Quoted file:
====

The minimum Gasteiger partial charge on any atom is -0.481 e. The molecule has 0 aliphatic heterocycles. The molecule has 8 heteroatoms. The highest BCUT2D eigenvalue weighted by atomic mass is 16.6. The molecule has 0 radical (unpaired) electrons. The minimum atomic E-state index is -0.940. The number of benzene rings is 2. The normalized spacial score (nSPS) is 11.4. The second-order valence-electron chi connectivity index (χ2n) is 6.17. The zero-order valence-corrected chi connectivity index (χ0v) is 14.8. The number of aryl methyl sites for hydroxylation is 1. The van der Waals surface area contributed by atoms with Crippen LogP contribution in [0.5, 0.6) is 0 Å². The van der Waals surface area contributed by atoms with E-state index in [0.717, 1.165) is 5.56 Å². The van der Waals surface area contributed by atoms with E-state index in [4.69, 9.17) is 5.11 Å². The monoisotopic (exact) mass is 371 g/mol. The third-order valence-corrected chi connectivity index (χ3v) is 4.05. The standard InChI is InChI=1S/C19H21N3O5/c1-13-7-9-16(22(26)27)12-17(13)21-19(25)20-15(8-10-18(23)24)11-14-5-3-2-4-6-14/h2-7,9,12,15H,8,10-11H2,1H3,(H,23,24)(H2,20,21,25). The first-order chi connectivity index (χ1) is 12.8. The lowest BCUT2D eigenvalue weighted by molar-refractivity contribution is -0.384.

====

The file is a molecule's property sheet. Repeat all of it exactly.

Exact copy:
The minimum Gasteiger partial charge on any atom is -0.481 e. The molecule has 0 aliphatic heterocycles. The molecule has 8 heteroatoms. The highest BCUT2D eigenvalue weighted by atomic mass is 16.6. The molecule has 0 radical (unpaired) electrons. The minimum atomic E-state index is -0.940. The number of benzene rings is 2. The normalized spacial score (nSPS) is 11.4. The second-order valence-electron chi connectivity index (χ2n) is 6.17. The zero-order valence-corrected chi connectivity index (χ0v) is 14.8. The number of aryl methyl sites for hydroxylation is 1. The van der Waals surface area contributed by atoms with Crippen LogP contribution in [0.5, 0.6) is 0 Å². The van der Waals surface area contributed by atoms with E-state index in [0.717, 1.165) is 5.56 Å². The van der Waals surface area contributed by atoms with E-state index in [4.69, 9.17) is 5.11 Å². The monoisotopic (exact) mass is 371 g/mol. The third-order valence-corrected chi connectivity index (χ3v) is 4.05. The standard InChI is InChI=1S/C19H21N3O5/c1-13-7-9-16(22(26)27)12-17(13)21-19(25)20-15(8-10-18(23)24)11-14-5-3-2-4-6-14/h2-7,9,12,15H,8,10-11H2,1H3,(H,23,24)(H2,20,21,25). The first-order chi connectivity index (χ1) is 12.8. The lowest BCUT2D eigenvalue weighted by molar-refractivity contribution is -0.384.